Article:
NEW DELHI: The Human Resource Development Ministry’s proposal to revamp the higher education regulatory regime is back to the drawing board after a detailed review of the draft national education policy by the Prime Minister this week. ET has reliably gathered that each issue of the policy was discussed threadbare at the PM’s review meeting on February 19. Several tough questions, sources said, were raised on the viability of the fourtier higher education regulatory regime.
One of the concerns which seems to have emerged from the meeting was that it may be impractical to restructure higher education regulatory system as proposed in the draft policy. Those aware of the deliberations told ET that the key issue was whether it would be feasible to have new structures without the requisite leadership and human resource in place. The discussion also veered to the possibility of reworking the existing regulatory regime instead of a creating a new institutional edifice.It was agreed that based on the lengthy deliberation, the HRD ministry will now rework the final policy document. The idea is to have the document ready for cabinet approval soon enough for it to be placed before Parliament in the Budget session which goes on until April, senior officials from the ministry confirmed.
The final policy is also likely to make it explicit that while the three language formula will continue to be implemented, there will be flexibility without imposing any language on a state. The recommendation to bring all pre-primary education from age 3 onwards into the ambit of the HRD ministry may also be reworked. Currently, early childhood education is within the purview of the Ministry of Women & Child Development (WCD) through its anganwadi network. The proposal is now likely to be revised to keep the age group of 3-5 years in WCD and from age 5 onwards with HRD, ET has gathered.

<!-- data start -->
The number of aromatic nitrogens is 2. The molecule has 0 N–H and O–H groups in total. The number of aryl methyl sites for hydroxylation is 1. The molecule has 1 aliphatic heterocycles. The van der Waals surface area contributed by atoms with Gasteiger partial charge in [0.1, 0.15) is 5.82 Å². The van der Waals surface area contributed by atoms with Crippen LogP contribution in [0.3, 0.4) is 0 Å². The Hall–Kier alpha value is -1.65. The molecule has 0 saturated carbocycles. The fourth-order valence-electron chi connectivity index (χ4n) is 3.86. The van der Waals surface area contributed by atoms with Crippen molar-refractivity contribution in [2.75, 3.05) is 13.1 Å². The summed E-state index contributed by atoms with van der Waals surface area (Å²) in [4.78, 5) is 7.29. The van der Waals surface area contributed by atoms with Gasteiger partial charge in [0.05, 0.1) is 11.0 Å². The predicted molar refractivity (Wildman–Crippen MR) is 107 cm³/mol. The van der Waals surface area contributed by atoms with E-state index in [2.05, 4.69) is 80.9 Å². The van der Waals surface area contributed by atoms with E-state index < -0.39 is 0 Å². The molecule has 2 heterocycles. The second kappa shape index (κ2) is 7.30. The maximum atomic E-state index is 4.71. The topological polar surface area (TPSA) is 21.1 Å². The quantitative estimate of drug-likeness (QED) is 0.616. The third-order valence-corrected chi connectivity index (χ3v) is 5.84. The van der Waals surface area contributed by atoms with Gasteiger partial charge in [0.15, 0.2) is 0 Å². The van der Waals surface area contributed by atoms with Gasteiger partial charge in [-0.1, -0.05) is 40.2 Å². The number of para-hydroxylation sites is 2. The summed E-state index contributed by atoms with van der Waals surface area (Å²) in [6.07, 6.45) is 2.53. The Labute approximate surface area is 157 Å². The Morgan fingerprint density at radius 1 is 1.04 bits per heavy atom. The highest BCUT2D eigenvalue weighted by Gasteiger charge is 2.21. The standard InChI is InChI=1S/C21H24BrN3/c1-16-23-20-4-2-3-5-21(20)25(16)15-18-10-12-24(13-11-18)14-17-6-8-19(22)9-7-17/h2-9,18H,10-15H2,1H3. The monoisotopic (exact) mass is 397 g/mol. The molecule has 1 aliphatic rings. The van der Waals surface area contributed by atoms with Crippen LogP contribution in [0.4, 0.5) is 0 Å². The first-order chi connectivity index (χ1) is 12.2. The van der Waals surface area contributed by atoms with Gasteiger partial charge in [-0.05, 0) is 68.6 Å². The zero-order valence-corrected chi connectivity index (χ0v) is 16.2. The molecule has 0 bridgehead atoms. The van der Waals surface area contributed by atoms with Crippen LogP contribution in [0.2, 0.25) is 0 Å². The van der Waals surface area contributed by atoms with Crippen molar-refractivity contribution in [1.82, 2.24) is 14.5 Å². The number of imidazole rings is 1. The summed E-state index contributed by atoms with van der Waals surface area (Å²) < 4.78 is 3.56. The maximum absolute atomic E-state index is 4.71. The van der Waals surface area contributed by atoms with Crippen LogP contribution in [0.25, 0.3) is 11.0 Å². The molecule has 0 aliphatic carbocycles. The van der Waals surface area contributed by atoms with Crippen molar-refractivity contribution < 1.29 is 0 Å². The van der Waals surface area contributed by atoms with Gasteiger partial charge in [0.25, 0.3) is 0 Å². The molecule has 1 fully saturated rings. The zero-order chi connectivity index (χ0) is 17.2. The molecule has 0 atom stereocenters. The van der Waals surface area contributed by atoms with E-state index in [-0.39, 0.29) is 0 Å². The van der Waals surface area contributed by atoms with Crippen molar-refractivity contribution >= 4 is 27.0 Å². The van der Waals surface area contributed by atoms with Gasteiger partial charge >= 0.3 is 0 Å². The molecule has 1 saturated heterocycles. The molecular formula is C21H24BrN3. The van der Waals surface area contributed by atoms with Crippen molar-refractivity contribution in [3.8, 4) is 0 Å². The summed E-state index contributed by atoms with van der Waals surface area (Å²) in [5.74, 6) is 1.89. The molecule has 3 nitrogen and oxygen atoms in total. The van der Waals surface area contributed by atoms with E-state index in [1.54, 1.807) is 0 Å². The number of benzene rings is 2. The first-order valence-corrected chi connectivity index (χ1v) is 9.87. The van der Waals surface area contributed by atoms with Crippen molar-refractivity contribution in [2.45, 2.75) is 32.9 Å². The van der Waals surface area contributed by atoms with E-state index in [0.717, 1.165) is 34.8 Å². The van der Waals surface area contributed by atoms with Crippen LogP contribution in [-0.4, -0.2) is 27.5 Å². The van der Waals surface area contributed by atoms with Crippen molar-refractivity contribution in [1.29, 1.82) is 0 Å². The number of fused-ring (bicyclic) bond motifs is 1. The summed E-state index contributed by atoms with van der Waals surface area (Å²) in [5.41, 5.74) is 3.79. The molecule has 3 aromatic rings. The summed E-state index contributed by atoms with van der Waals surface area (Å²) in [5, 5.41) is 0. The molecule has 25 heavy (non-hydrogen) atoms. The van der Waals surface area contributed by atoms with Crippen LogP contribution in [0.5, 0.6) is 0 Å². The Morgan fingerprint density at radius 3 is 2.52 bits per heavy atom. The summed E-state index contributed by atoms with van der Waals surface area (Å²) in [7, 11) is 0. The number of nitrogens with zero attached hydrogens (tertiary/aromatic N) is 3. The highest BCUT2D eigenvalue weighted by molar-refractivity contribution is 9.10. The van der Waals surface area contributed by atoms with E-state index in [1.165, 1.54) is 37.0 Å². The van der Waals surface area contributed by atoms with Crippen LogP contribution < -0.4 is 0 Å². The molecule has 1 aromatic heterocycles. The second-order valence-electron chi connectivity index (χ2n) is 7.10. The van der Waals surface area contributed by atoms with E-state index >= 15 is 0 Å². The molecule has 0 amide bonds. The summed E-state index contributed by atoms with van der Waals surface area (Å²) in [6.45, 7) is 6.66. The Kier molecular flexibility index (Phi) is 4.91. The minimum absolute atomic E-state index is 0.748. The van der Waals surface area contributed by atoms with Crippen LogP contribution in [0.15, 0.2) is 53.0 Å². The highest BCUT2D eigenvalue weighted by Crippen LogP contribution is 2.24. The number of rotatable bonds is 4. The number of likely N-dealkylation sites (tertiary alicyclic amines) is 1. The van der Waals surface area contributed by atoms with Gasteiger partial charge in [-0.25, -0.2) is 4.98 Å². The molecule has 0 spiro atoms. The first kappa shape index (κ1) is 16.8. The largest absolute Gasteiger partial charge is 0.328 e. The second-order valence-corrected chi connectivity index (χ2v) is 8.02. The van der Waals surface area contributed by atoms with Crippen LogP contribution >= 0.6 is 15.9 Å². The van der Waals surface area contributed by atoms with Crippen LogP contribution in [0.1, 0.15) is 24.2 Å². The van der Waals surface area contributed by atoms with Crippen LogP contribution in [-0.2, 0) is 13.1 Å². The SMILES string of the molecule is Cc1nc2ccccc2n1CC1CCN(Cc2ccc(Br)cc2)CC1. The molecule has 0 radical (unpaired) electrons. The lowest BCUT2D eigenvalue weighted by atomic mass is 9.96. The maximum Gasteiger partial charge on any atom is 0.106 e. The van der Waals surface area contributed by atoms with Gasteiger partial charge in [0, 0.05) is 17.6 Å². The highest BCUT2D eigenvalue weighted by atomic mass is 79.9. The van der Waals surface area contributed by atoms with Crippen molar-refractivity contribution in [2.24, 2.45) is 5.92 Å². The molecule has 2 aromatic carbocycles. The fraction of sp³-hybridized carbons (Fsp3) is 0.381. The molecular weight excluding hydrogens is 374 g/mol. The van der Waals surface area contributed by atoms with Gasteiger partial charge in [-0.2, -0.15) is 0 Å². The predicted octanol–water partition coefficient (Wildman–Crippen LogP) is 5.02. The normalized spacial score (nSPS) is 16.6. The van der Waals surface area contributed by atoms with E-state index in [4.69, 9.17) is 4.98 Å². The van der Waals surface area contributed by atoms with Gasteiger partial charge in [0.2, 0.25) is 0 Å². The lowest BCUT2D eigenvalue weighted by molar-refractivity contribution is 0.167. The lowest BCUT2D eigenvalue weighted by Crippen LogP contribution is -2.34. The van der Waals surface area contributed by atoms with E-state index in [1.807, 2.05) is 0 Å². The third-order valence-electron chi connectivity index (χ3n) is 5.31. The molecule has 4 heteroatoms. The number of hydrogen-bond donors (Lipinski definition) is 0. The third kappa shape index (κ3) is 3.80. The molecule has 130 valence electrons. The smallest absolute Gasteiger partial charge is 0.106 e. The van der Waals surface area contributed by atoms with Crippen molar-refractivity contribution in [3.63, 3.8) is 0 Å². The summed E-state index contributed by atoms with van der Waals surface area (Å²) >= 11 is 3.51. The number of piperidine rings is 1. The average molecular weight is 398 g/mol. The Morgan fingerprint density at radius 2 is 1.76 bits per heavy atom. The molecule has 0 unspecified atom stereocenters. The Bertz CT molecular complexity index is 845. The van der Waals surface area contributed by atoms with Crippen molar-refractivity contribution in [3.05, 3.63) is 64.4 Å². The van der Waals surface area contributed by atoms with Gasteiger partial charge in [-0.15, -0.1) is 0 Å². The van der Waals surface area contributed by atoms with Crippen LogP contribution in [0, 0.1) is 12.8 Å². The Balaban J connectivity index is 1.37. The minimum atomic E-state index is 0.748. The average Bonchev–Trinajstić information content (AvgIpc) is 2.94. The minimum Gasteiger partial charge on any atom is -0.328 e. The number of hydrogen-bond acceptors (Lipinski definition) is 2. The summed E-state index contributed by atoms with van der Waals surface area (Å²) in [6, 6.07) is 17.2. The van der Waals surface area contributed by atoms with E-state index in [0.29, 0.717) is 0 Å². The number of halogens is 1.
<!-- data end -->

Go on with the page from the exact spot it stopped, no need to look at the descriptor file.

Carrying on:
Restructuring the higher education regulatory regime is a key reform proposed in the draft education policy. A single higher education regulator has, in fact, been on the agenda for nearly a decade now.
After the UPA government’s failed efforts, the NDA government attempted its own version with a Bill in Parliament in late 2018 but dropped the idea amid strong political opposition.
The draft education policy- put together by an expert committee headed for former ISRO scientist K Kasturirangan- envisages a National Higher Education Regulatory Authority (NHERA) as a sole regulator but also recommends three other separate and independent bodies- a General Education Council (GEC) which will set academic standards and define learning outcomes, the National Assessment & Accreditation Council (NAAC) to look at accreditation functions and the Higher Education Grants Council to allocate funds to universities and colleges.
The four bodies are recommended to ensure a ‘clear separation of functions to enable adequate focus on each essential role while eliminating conflicts of interest’ through checks and balances. The PMO, it appears, had doubts over the feasibility of running four bodies efficiently and whether it may become unwieldy. The other issues of concern discussed at the review included the proposal for setting up state-level school regulatory agencies in the policy. It is also likely to be off the table now with several states registering their objection to it.